Why You Need to Know the Nuances of DSO Deals: The Dentist Money Show Podcast - McLerran & Associates Skip to Main Content

Why You Need to Know the Nuances of DSO Deals: The Dentist Money Show Podcast

With conditions fluctuating within the dental industry as more consolidation occurs, it’s important to know how to react to a buyout overture from a DSO. On this episode of the Dentist Money Show, Ryan interviews Brannon Moncrief of McLerran & Associates, who talks about current market conditions, how to understand practice value, and why a buyout might be a good move for some dentists but not for others.

Takeaways from the Podcast: 

Evolution of DSOs: Dental Service Organizations (DSOs) have evolved significantly, shifting from primarily focusing on profit and volume to providing administrative support to partner dentists – now allowing for increased clinical and operational autonomy. This change has redefined DSOs as viable options for dental practices seeking relief from administrative management. 

DSO vs. Private Buyer Valuations: DSOs are typically valued using the private equity model, based on EBITDA multiples rather than revenue. When a practice crosses roughly $1.5 million in revenue, its valuation under the DSO model tends to exceed that of a private buyer (often selling for two to three times the revenue). 

Pros and Cons: Partnering with DSOs presents several pros and cons; benefits include higher valuations, de-risking by monetizing a portion of the practice’s value, and relief from administrative tasks. The drawbacks are more relevant for those with a longer exit runway who do not need administrative support. In this case, the loss of EBITDA (free cash flow) over time may outweigh the sale’s enterprise value (cash+stock).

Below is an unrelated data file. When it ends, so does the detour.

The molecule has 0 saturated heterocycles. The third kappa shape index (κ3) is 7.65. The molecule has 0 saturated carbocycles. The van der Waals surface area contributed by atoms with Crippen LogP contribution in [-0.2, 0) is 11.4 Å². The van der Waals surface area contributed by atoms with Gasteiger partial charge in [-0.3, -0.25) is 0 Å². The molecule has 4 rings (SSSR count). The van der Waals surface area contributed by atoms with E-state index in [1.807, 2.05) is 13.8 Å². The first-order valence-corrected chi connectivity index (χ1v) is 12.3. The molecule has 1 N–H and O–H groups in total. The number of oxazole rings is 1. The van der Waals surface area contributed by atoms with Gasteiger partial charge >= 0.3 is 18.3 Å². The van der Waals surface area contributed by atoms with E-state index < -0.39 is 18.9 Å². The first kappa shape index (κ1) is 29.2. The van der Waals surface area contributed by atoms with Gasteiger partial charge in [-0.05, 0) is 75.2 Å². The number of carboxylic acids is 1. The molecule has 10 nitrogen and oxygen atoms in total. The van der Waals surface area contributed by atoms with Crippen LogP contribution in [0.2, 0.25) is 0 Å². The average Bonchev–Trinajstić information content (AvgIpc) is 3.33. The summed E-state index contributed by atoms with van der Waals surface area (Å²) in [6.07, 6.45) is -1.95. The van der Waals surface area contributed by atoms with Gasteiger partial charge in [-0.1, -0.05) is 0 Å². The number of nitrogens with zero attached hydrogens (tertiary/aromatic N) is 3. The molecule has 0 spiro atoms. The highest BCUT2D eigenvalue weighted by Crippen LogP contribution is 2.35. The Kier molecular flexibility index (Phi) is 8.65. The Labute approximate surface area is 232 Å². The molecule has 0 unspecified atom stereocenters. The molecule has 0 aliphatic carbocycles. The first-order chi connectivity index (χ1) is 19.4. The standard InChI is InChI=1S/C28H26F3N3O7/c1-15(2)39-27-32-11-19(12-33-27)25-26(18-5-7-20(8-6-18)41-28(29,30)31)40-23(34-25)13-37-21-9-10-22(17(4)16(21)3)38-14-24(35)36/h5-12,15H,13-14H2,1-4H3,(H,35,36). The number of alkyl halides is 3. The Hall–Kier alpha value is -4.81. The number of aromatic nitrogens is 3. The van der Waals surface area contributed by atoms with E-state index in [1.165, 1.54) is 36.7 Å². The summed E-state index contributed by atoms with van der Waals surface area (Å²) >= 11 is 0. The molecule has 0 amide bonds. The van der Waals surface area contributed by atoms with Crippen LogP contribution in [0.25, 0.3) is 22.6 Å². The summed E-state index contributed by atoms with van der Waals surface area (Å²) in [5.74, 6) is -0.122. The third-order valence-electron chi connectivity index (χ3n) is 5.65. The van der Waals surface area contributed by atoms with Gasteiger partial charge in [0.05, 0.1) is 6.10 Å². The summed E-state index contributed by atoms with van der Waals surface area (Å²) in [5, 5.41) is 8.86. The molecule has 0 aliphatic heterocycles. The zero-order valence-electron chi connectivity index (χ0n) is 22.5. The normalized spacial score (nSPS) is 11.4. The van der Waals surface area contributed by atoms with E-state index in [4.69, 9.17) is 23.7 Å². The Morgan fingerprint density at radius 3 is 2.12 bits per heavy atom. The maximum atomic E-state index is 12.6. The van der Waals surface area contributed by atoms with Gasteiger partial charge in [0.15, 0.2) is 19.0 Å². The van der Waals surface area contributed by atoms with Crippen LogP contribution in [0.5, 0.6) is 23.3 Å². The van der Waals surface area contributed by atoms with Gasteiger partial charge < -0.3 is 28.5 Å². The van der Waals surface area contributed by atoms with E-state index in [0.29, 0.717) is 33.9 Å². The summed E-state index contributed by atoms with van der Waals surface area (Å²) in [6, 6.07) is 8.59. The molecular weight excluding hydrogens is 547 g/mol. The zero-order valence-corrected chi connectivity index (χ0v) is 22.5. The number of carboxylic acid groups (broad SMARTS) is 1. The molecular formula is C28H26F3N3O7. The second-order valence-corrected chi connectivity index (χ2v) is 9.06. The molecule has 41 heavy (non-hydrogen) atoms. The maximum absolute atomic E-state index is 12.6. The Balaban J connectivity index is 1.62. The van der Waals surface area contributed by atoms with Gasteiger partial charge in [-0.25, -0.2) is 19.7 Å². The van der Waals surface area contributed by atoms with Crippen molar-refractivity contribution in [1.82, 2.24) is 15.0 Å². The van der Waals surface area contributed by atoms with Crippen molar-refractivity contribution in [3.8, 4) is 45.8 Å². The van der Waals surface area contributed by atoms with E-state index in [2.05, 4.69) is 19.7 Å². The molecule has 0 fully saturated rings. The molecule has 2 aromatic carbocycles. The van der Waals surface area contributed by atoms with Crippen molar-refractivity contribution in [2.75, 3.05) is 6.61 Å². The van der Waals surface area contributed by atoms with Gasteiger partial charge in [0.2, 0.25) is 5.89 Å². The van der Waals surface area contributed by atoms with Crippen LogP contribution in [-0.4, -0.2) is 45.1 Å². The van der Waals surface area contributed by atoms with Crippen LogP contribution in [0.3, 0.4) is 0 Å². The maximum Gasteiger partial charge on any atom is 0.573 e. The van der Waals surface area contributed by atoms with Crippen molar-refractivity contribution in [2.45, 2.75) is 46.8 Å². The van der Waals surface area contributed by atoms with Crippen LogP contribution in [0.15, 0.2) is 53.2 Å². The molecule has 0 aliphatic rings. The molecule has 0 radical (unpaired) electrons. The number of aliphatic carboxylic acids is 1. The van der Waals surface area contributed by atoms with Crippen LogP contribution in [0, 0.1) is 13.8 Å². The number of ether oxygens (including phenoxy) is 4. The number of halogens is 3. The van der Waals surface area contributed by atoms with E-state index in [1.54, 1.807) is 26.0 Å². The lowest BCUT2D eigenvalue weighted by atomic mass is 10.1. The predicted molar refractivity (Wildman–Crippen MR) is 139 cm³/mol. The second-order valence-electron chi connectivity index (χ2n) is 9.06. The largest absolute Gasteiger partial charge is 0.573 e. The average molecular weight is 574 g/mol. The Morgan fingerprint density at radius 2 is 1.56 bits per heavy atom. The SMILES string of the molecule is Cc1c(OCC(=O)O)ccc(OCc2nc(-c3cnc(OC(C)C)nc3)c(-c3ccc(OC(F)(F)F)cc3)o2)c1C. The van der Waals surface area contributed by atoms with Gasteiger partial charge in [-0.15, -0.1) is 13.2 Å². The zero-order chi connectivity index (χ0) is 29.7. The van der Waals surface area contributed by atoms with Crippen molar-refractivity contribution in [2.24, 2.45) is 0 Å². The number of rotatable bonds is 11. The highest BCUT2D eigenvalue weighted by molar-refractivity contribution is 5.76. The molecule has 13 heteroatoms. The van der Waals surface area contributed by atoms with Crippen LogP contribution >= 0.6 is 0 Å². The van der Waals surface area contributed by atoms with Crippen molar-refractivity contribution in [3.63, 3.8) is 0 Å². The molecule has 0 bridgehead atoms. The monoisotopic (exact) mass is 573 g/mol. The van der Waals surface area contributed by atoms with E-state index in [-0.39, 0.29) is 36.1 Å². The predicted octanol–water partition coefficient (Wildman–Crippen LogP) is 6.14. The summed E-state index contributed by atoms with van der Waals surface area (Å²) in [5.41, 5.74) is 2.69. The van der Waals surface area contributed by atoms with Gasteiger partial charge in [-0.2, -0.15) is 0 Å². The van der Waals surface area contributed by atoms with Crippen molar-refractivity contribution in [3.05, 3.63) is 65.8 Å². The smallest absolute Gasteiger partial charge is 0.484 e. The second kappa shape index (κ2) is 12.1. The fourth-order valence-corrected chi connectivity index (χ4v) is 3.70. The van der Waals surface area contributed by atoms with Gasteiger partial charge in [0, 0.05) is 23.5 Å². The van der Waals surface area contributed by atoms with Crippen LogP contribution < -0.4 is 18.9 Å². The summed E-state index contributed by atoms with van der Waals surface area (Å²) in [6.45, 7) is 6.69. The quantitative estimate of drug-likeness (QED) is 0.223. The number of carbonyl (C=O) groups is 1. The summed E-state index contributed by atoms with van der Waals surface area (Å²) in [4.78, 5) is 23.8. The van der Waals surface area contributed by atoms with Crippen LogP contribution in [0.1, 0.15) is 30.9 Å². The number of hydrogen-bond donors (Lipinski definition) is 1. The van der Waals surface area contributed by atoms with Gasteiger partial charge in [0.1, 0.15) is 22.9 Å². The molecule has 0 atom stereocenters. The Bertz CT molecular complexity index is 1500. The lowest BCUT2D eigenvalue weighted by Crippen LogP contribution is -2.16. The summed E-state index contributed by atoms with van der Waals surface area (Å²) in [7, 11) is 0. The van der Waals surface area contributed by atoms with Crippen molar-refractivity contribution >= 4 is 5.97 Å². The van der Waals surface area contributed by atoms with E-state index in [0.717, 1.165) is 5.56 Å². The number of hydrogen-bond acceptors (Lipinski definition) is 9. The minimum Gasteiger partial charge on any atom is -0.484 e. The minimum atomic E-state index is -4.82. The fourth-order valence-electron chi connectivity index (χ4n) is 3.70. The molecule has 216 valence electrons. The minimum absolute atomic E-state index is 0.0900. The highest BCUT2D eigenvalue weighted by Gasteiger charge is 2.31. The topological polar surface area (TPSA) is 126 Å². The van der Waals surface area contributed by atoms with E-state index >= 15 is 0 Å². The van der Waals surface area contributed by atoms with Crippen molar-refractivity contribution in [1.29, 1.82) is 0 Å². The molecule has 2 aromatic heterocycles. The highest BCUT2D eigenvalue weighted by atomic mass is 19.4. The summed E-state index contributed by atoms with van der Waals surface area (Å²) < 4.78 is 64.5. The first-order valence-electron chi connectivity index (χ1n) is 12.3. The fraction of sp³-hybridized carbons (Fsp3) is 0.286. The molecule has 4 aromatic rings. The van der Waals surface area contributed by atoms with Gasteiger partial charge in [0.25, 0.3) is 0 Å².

Recaps: It’s critical to consider the likelihood of recapitalization events, which can significantly influence generational wealth. The recapitalization process often involves a private equity firm or a family office selling their DSO stake to another investor. It presents opportunities for existing investors and the DSO management team to liquidate all or part of their equity, usually at a higher valuation. However, the regional banking crisis has caused a lack of capital, affecting DSO recapitalization as the next investors usually use bank debt to fund the acquisition. With the decreased willingness of institutional investors to pay previously high multiples due to the banking crisis, many DSOs struggle to find suitable buyers for recapitalization and instead choose to return to the market later in hopes of better conditions.

Roll-ups: The concept of “roll-ups” in the dental industry involves grouping dental practices together as a single entity or DSO to obtain higher multiples. While the roll-up concept could work on a small scale with a few geographically close practices offering similar services, our clients are recommended to individually seek the best fit for their practice, considering factors such as valuation, the proper deal structure, and the appropriate buyer that aligns with their personal objectives.

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